The number of ATMs in Australia has halved over the past five years, according to a report from the Australian Prudential Regulation Authority.
Newly released figures show there were 13,814 convenient cash machines across the country in 2017. But as at June 2022 there were just 6412.
It wasn’t only the number of ATMs that had been reduced. Bank branches had also been disappearing, with their numbers slashed from 5694 to 4014 during the same five year period as more Australians moved to internet banking.
Westpac closed the most ATMS. The bank had 1429 in 2020 compared to 3073 in 2015, according to federal parliament economic committee reports.
Commonwealth Bank ATMs reduced by 800 in the same period, while ANZ removed 500. NAB had 341 ATMs after 100 were removed over the past five years.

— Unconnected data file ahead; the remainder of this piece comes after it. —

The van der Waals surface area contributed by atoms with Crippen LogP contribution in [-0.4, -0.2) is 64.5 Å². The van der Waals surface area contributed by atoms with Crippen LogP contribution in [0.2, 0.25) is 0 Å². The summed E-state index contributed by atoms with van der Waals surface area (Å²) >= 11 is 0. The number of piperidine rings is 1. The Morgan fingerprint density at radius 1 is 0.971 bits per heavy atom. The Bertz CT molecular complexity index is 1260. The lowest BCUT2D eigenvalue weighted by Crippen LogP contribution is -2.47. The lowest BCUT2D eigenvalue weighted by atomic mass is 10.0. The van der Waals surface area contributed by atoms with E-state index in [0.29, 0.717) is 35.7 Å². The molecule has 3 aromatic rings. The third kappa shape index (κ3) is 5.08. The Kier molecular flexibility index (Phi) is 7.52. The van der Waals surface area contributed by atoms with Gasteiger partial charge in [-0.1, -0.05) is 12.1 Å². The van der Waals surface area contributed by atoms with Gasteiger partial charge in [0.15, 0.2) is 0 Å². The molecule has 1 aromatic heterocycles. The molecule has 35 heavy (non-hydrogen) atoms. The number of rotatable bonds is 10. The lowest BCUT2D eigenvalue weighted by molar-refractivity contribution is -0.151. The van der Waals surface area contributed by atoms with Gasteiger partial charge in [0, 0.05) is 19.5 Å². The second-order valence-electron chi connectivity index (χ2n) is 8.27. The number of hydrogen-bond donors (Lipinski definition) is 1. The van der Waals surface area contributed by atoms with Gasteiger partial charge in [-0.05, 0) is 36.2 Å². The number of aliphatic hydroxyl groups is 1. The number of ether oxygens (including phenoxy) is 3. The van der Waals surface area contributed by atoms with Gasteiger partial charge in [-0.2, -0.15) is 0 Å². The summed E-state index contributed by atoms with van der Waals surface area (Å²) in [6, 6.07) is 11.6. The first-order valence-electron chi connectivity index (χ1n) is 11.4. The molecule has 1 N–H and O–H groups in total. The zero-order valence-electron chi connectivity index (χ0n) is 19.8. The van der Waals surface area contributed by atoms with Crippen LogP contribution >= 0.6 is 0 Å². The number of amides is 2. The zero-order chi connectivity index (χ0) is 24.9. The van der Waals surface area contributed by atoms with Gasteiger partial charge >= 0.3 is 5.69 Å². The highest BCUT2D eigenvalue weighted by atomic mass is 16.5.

Reserve Bank governor Philip Lowe said the pandemic had accelerated a shift away from cash as people purchased goods and services online.
But Swinburne University Professor Steve Worthington said Australians in regional areas were still relying on cash.
“Cash is still important for a lot of people particularly in rural areas where people have limited or no internet access and have people who are elderly and recent arrivals to Australia,” he said.
Australia’s first ATM was installed in Brisbane's Fortitude Valley in 1977 by the Queensland Teachers' Credit Union.
ATMs spread across the country in the 80s and their numbers continued to grow until 2017 when the popularity of ‘Tap and Go’ bank cards for in-store purchases saw the numbers suddenly decline sharply.